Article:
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Although VAT calculators are often employed by businesses to add VAT to the sales price of an item, customers can also benefit from calculating VAT for a number of reasons, usually to calculate the net price.

There is, of course, a mathematical formula which can be applied but plugging a few figures into a small online form to calculate VAT is so much simpler and quicker. Any time you have access to the web there is a VAT calculator available, most can be accessed through smartphones as a matter of fact.

One thing to be leery of is the fact that VAT calculation is now done on a 20% VAT calculator whilst that amount was calculated on a 17.5% VAT calculator before the turn of the year. If you are not careful to change the percentage to the current year, your total will be skewed by that much.

Oddly enough, even though the average online VAT calculator took this into consideration, many users don’t understand that they can simply change the percentage and the VAT calculations will work just fine with the new percentages. For instance if you were to plug in a £100 item with 17.5% added VAT you would come up with £117.50 for the item.

That’s pretty straight forward, but an online VAT calculator can also provide the reverse when you are looking for what an item cost before Vat was included. With the same item, let’s say you paid £100 which already included VAT. That was your gross payment, net prior to VAT according to a UK VAT calculator would be £85.11.

The above is an example of how to calculate VAT backwards. You would calculate VAT from gross amount and then divide that number by 1.175. That would give you the amount £85.106 which of course is rounded down to £85.11. Calculation for 20% VAT is much easier and can often be done in one’s head if the figures are even and small enough to handle.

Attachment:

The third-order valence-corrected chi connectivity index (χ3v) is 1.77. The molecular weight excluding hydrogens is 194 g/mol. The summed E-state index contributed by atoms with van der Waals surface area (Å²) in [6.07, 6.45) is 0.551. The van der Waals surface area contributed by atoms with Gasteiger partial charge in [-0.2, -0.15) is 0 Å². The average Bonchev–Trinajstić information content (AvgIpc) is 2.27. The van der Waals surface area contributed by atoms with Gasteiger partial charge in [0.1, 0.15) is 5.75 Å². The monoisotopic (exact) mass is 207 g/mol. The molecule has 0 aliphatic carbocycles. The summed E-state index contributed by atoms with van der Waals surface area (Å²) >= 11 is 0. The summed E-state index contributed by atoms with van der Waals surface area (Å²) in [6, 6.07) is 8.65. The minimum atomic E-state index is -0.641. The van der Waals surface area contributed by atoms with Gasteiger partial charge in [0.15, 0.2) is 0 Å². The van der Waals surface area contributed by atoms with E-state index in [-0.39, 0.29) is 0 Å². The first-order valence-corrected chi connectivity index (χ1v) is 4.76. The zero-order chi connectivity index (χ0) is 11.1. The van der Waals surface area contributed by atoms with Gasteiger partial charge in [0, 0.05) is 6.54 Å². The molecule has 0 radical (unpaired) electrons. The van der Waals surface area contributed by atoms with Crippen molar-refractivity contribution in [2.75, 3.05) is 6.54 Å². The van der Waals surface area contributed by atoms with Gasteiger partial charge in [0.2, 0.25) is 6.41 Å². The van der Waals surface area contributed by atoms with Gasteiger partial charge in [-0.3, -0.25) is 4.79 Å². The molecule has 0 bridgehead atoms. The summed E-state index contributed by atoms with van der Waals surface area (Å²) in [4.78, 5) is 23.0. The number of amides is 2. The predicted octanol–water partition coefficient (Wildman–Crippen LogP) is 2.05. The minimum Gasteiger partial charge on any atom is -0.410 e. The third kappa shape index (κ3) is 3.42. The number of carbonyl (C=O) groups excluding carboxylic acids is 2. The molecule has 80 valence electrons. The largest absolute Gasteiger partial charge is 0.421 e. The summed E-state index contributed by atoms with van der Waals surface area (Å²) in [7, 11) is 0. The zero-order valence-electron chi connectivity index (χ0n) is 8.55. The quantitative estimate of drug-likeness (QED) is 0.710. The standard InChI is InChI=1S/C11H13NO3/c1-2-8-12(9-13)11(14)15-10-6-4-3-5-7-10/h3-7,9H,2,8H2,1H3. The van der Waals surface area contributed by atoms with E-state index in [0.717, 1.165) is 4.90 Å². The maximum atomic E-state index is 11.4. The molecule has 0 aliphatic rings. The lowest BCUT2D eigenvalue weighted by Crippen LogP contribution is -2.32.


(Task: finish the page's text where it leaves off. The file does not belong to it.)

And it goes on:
For instance, finding VAT on £100 is quite obviously going to be £120. But trying to figure out how to find VAT backwards might necessitate the need of a VAT reverse calculator. You would plug in the gross figure of £100 and then the VAT rate of 20% and your figure would be £16.67 as what you are paying in VAT and the item’s net cost would be £83.33.

Unless you work with figures on a daily basis, it is sometimes easier to find a VAT calculator than it is to learn how to calculate VAT. Even so, it does help to have an understanding of the process so you can get a ‘quick’ idea when pricing in stores, or for a next order you intend to make if you are a merchant.

Asking yourself ‘How do I calculate VAT?’ might be easier asking where to find an online VAT calculator, but if in a pinch you get stuck. Just remember the following information. The best way to learn how to calculate VAT at 20%, assuming the net value of the product is £100 is:

1.20 x £100 = £120

That’s pretty straightforward, right? Ok, now if you know the price of the item with VAT included, in this case £120 then the reverse operation will get you back to the net price. Your calculation would look like this:

£120 / 1.20 = £100

Again, as you can see, those are fairly simple figures to work around, but if you are talking about an item that is £1,876.99 you would almost certainly need to use an online VAT calculator.

Learning how to calculate VAT is as easy as learning how to type a few figures into an online chart and that is fairly easy. Since you can access a VAT calculator even through mobile devices, there is never a need to let VAT get the better of you again.